Wednesday, August 27, 2008

To eat or not to eat...your cake

Of late, I've been doubling as a guidance counselor for a number of my friends. Not because my life has been immune from imperfections, mistakes and an assortment of other hiccups. But simply because I internalize while the issues of others appear to be coming to a head.

During this recent string of conversations that have occurred, there has been one glaringly salient recurring theme that has been called upon my name repeatedly. In short, at our tender ages, my friends and I are eager to come to grips with desires of having our cake and eating it too. In the most literal sense, it becomes clear that to eat your cake means to cease to have possession of your cake. And to have your cake, effectively precludes the possibility of eating your cake. Both the act of consumption and the act of preservation bring great joy to man and woman alike when it comes to such sweet and tempting possessions. Yet, in pursuit of the pleasures at one end of the spectrum, we are damning our pleasure potential on the other. Therefore, certain occasions hold true this rendering of homo economicus as a rational being, constantly seeking the opportunity costs and opportunity benefits associated with a given situation.

Unfortunately, this notion of having your cake and eating it too fails to translate into tangible real world scenarios with great fluidity. A relationship can AND can't be represented by cake. A working experience can AND can't be viewed in terms of a baked good. The definitions of "having" and "eating" are nebulous, at best, when trying to explain a dilemma that one is facing. As we try to ease our way into major life choices by using metaphors about dessert, we fail to acknowledge the value of making a choice and sticking to it. Too often do we forget the importance of drawing a line in the sad and deciding which side we are going to stand on. We approach problems with yearnings to side step and prolong the status quo. Because we live in a world marked by constant change, we simultaneously unleash constant calls for change while also failing to evaluate whether the consequences and repercussions associated with those changes are really capable of improving our happiness, satisfaction, health, wealth, etc.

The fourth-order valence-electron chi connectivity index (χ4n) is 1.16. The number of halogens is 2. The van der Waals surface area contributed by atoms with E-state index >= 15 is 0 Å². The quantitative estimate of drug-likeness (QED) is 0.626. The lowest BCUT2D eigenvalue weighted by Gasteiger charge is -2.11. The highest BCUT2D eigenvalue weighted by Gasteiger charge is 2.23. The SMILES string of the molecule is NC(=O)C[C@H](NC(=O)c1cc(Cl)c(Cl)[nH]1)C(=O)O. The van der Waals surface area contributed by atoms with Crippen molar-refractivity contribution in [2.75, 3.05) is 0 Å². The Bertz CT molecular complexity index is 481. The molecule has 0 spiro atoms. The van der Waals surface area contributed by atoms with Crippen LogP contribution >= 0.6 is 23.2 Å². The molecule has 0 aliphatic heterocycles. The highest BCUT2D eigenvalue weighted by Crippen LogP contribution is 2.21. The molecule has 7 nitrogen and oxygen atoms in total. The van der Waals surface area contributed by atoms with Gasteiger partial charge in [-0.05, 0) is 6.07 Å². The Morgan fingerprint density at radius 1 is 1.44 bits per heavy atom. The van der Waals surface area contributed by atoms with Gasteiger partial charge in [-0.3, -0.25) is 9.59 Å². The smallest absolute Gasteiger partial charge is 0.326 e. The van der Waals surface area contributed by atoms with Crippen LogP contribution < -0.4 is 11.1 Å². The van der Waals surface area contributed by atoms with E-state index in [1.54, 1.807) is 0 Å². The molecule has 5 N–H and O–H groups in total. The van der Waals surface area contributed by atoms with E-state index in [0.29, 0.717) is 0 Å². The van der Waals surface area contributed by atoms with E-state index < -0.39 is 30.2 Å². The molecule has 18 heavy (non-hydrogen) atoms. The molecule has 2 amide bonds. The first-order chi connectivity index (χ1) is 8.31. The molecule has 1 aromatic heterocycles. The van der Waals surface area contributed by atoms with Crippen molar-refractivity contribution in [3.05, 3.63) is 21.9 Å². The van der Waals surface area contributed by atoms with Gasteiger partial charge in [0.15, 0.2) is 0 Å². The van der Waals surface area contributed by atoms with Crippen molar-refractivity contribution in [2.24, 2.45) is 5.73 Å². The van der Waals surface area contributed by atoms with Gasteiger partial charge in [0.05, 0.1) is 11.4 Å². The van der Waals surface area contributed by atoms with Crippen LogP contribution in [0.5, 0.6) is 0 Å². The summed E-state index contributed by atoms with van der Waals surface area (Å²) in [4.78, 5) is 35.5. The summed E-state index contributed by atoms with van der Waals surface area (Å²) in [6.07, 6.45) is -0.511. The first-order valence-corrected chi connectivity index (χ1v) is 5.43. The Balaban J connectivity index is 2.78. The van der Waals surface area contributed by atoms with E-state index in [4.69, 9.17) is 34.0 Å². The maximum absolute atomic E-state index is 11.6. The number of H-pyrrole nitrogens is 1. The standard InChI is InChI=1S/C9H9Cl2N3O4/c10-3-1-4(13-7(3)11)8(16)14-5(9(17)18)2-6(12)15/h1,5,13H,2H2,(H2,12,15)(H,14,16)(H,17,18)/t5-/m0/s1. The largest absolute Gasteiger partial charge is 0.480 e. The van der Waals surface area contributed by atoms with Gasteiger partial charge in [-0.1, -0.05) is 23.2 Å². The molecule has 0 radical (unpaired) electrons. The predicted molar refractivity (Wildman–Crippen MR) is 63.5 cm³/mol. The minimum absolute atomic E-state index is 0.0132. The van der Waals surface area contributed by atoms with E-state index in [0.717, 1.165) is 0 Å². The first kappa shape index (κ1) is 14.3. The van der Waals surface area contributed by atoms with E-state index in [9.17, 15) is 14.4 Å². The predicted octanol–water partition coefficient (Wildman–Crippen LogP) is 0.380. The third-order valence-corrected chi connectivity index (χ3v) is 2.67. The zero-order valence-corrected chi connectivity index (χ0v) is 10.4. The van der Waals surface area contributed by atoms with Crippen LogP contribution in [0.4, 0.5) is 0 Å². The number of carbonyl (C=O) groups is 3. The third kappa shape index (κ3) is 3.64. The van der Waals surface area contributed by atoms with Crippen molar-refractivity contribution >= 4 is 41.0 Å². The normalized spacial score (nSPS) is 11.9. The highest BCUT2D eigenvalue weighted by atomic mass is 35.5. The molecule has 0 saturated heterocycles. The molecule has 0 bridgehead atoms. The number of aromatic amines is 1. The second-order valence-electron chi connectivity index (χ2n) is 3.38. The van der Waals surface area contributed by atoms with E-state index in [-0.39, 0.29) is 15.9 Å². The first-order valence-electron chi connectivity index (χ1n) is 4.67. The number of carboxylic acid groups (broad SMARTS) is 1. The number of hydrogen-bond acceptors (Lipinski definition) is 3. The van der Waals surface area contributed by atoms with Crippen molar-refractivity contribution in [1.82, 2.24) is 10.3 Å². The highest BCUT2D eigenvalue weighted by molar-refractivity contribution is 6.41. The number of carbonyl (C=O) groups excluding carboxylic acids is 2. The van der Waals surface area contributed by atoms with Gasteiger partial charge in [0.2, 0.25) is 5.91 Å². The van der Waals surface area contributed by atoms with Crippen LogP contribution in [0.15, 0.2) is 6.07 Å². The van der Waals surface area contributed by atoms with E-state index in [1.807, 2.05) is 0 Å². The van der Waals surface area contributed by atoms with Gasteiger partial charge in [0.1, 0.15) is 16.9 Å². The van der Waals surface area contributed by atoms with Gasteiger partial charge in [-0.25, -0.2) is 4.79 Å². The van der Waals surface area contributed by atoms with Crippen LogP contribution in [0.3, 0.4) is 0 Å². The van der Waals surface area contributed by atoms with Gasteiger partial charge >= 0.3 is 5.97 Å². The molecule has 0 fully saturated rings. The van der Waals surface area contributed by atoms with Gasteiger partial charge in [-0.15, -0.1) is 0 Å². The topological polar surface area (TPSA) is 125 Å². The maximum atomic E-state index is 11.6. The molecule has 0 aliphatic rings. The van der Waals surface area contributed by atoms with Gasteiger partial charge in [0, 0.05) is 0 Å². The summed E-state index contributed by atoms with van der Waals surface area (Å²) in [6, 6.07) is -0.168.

I feel that I am letting my friends down when my words echo those things that they already know to be true. I feel bad when I continously list the pros and cons associated with having your cake and/or eating your cake. I feel bad when I cannot say with 100% certainty, that everything will be fine and that everything will work itself out. Instead, I remind them that ultimately the decision is one that must be made alone. I remind them that they must truly ask themselves how sweet the cake really is and if its sweetness is best realized via possession or consumption of the cake. I urge them to view their life choices as being both irreversible and reversible. I let them know that following their decision will be a wave of regret or a wave of relief. There is no way that we can know with any degree of certainty what the outcomes associated with one's decision will be. Instead, we simply know that as adults we must stand alone when making decisions. We must make decisions that serve our own self-interests while also remaining mindful of the interests of the people that we know and love. Brewing over this "to eat or not to eat" dilemma is merely a sign of maturation and an abandonment of impulse decision making that likely colored our teenage years.

And as a friend of answer seekers, I can only say that no matter what decision is made, I will be there to lend my support.

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